On another occasion, I recall being asked why I was inquiring about the individual’s education, volunteer activities, community involvement and leisure interests. He was very blunt in telling me he was there to find a second career related to his military trade / occupation and rank, and that his outside interests did not matter. I asked him, in response, to describe for me his perfect day. He talked about spending time with his family, coaching his kids’ sports teams, handcrafting writing pens and travelling. Then he stopped talking. He realized that while he was proud of his military service, and rightfully so, his interests and activities outside of his work with the military were just as important to his career as his work with the military was. This realization opened a door for us to reframe his perspective of career and explore possibilities he had not considered.
Framing career development as the “lifelong process of blending and managing paid and unpaid activities, learning (education), work (employment, entrepreneurship), volunteerism and leisure time” is essential to quality career conversations. We owe it to the people we serve to look beyond their paid work experience, formal education and training, and work-related skills. Magic happens when we ask the right questions!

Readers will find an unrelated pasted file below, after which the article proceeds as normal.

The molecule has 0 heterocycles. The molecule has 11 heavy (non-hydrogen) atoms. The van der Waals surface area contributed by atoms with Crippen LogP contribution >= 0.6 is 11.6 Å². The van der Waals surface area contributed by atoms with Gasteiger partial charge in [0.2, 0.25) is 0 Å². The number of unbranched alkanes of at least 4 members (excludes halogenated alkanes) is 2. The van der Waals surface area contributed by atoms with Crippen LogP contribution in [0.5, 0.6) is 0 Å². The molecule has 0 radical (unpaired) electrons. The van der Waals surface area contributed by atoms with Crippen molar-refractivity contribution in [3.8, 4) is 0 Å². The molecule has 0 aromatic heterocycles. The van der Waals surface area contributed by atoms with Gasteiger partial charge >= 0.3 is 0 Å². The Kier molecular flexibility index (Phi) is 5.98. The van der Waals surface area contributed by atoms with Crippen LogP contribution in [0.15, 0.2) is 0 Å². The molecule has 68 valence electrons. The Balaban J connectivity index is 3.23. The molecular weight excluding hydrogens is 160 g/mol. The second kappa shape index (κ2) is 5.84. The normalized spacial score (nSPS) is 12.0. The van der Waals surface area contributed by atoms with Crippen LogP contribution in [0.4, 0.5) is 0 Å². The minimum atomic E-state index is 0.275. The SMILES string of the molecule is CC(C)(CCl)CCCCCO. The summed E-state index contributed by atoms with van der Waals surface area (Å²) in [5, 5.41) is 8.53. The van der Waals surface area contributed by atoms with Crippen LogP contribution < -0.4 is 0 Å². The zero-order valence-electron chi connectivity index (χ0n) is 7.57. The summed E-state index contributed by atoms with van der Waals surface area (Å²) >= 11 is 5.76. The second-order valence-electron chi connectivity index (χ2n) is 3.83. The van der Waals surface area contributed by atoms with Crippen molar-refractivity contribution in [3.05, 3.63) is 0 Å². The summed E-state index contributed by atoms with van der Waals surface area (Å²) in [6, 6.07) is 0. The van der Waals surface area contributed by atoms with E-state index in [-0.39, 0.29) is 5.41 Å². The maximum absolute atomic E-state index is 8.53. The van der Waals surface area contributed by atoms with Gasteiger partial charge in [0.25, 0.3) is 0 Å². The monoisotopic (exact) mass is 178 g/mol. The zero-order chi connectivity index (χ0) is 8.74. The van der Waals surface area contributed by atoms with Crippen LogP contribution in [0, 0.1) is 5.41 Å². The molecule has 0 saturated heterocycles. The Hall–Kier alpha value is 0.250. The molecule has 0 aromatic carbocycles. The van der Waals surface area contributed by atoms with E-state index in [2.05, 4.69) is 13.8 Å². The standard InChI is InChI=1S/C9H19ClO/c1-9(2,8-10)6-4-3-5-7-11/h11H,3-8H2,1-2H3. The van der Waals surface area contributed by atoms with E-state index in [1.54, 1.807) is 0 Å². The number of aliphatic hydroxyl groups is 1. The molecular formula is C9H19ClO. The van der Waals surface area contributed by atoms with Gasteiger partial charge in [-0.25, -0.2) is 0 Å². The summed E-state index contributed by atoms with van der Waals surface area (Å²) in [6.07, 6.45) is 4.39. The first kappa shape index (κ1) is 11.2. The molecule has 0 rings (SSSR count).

Paula Wischoff Yerama, CCDP, is the Executive Director of the Career Development Association of Alberta, Secretary for the Canadian Council for Career Development, and Chair of the Canadian Council for Career Development Certification Working Group. She is passionate about the future of career development in Canada and in 2017 was recognized as an Outstanding Career Leader by Career Professionals of Canada.